Hair standing on end

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Hair standing on end
The 1980s were considered by many to be the golden age of loudspeakers—the decade where all hell broke loose, size constraints went out the window, and hair stood on end. It was the beginning of that decade that Infinity launched the world's largest home speaker, the original Reference Standard known as the IRS: four 7.5 tall speaker columns weighing in excess of a ton. Then, in 1985, Dave Wilson—not to be outdone by Infinity—launched the world's most expensive speaker, the WAMM. Squeezed in between these two titans was another Infinity product—my first—the Infinity RS-1. Launched in 1982 as a wanna-be IRS, the RS-1 prompted Stereophile reviewer Anthony Cordesman to write:
"I won't say the Premier Fives transformed the RS-1Bs into a WAMM or into Infinity's own IRS system, but for the first time I began to understand why people have been willing to spend $5295 on this system. These are among the few speakers I've heard in ages that can stand my hair on end!"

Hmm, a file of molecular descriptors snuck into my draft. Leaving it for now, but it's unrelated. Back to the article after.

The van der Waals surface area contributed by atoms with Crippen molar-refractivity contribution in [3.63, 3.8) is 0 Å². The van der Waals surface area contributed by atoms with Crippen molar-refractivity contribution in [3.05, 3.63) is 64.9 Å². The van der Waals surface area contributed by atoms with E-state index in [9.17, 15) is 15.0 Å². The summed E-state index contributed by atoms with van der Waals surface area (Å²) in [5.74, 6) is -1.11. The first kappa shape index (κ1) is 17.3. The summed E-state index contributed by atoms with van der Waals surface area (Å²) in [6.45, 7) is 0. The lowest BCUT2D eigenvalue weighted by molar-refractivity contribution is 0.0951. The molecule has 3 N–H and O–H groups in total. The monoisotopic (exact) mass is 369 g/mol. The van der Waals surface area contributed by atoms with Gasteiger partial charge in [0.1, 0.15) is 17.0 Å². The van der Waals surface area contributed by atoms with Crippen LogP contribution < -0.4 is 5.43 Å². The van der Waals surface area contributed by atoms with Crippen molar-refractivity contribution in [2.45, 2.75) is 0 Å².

The RS-1s were a continuation of the quasi-line source we discussed in yesterday's post by virtue of their progressive tweeter arrangement. As you can see by this picture everything about the speaker cries "line source" except the tweeters. The separate servo-controlled bass tower featured a line source of six 8" woofers while the midrange panels had their seven EMIM in a line array. Only the three tweeters, using Infinity's progressive crossover we discussed yesterday, and the relatively short height were compromises to a true line source. (A true line source has to basically be as close to floor-to-ceiling as possible). Arnie's argument justifying the quasi-line source compromise was that when seated, the speaker produced the requisite cylindrical wave launch through the all-important bass and midrange frequencies. Thus, he argued, it was a line source. While good it wasn't the IRS I had first heard at TAS reviewer Harry Pearson's house. We'll cover a true line source, the IRS, tomorrow.
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Paul McGowan

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